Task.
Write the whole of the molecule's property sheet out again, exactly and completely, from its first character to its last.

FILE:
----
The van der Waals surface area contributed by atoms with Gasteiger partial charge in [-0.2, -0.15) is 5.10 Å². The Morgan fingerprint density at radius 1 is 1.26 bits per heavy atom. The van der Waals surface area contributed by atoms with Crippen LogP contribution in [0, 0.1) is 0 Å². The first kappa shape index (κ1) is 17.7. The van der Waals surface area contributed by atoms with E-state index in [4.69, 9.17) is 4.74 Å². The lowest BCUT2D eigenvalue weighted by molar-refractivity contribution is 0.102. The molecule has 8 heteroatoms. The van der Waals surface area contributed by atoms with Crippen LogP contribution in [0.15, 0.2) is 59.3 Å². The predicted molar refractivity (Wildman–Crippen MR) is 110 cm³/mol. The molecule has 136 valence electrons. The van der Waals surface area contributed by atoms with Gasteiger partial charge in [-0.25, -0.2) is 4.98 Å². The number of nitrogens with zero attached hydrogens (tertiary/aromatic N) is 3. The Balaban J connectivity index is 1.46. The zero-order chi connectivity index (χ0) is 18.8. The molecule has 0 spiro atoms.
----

The van der Waals surface area contributed by atoms with Gasteiger partial charge in [-0.2, -0.15) is 5.10 Å². The Morgan fingerprint density at radius 1 is 1.26 bits per heavy atom. The van der Waals surface area contributed by atoms with Crippen LogP contribution in [0, 0.1) is 0 Å². The first kappa shape index (κ1) is 17.7. The van der Waals surface area contributed by atoms with E-state index in [4.69, 9.17) is 4.74 Å². The lowest BCUT2D eigenvalue weighted by molar-refractivity contribution is 0.102. The molecule has 8 heteroatoms. The van der Waals surface area contributed by atoms with Crippen LogP contribution in [0.15, 0.2) is 59.3 Å². The predicted molar refractivity (Wildman–Crippen MR) is 110 cm³/mol. The molecule has 136 valence electrons. The van der Waals surface area contributed by atoms with Gasteiger partial charge in [-0.25, -0.2) is 4.98 Å². The number of nitrogens with zero attached hydrogens (tertiary/aromatic N) is 3. The Balaban J connectivity index is 1.46. The zero-order chi connectivity index (χ0) is 18.8. The molecule has 0 spiro atoms.